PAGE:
Larry McMurtry, 'Brokeback Mountain' And 'The Last Picture Show' Writer, Dead At Age 84

Larry McMurtry, the Oscar-winning co-writer of Brokeback Mountain, died yesterday at the age of 84. A spokeswoman for her family did not provide a cause of death or information about where he died.

Despite his Oscar, McMurtry was better known as a novelist, and he leaves behind a legacy of incredible genre work, specifically in westerns, which included writing the brilliant novel Lonesome Dove, which was adapted into a television mini-series in 1989 and stands as one of my all-time favorite westerns.

McMurtry wrote more than 30 novels over the course of his five decade-plus career, and The New York Times reports that he wrote more than 30 screenplays as well. He and collaborator Diana Ossana won an Oscar for writing the script for Ang Lee's Brokeback Mountain (based on a short story by Annie Proulx), and McMurtry also adapted his own novel by writing the screenplay for Peter Bogdonavich's 1971 drama The Last Picture Show, a pull-no-punches exploration of small-town Texas life.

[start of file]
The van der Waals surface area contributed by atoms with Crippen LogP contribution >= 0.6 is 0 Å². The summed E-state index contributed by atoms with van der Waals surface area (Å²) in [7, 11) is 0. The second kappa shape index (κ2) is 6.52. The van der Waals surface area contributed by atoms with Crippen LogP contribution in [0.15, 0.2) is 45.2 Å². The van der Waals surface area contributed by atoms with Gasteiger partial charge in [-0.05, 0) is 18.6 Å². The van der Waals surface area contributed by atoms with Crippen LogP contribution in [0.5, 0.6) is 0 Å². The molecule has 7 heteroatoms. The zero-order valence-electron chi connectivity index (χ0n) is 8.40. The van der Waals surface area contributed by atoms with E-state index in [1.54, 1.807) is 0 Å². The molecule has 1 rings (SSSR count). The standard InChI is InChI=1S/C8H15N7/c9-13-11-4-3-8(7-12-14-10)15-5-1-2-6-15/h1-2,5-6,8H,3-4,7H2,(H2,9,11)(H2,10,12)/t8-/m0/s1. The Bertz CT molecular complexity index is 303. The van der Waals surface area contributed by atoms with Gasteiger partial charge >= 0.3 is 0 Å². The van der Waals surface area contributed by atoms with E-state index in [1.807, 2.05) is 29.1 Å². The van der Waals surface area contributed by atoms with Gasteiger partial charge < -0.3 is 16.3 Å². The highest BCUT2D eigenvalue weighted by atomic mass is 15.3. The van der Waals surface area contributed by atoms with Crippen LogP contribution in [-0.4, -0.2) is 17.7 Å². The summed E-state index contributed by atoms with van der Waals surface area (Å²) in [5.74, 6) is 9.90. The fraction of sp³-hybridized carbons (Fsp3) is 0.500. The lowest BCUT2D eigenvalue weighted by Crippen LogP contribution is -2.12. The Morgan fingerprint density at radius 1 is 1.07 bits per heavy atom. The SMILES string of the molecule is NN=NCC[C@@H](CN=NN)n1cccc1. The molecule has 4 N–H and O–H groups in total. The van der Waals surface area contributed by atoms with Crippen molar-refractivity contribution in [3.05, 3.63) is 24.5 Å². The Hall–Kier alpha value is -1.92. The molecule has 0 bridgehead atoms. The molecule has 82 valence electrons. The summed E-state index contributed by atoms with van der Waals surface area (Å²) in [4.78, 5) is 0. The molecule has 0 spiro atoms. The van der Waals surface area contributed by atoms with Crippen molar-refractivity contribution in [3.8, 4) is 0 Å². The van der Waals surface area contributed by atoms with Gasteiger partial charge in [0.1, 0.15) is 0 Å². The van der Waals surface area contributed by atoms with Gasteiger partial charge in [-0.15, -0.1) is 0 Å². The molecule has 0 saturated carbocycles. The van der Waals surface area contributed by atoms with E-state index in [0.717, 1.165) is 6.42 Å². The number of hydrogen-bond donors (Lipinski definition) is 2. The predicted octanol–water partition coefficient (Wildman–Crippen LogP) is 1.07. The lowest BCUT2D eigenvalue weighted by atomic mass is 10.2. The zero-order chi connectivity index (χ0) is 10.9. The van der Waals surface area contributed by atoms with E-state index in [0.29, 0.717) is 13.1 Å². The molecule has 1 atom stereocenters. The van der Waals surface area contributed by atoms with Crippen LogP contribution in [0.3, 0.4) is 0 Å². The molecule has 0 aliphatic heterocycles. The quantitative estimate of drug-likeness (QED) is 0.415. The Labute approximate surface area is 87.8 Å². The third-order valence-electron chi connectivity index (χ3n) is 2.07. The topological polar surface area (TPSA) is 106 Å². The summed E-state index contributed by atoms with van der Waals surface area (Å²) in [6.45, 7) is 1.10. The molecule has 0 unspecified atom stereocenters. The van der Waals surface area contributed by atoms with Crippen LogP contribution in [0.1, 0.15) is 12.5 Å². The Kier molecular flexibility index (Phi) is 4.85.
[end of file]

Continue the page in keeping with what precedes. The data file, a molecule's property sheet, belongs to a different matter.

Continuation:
That unromantic quality was a staple of McMurtry's, who often presented harsh realities of western life in his writing. He was born in 1936 in Wichita Falls, Texas, and grew up as the son of a rancher, giving him a close-up look at the small-town life he would chronicle on the page. "Because of when and where I grew up, on the Great Plains just as the herding tradition was beginning to lose its vitality," he once said, "I have been interested all my life in vanishing breeds." That interest may be no better exemplified than in Lonesome Dove, his Pulitzer Prize-winning 1985 novel that is arguably his greatest achievement as a writer. Written as an anti-Western that purposefully clashed against the types of overly-romanticized and idealized representations of the American frontier that were popular at the time, the story involves two retired Texas Rangers who get involved in a cattle drive from Texas to Montana. It doesn't shy away from the dangers of life in the 1870s, and gets into the existential crises of these two men who have lived their lives in one distinct era and who now find themselves staring down the barrel of a wholly new one. Robert Duvall and Tommy Lee Jones played the leads in the 1989 CBS miniseries, and both deliver what are probably among the top performances of their entire careers.

Films like Hud (starring Paul Newman) and the Best Picture-winning Terms of Endearment are based on McMurtry novels, and the man spent much of his life as an antiquarian bookseller and bookstore owner. He will be greatly missed.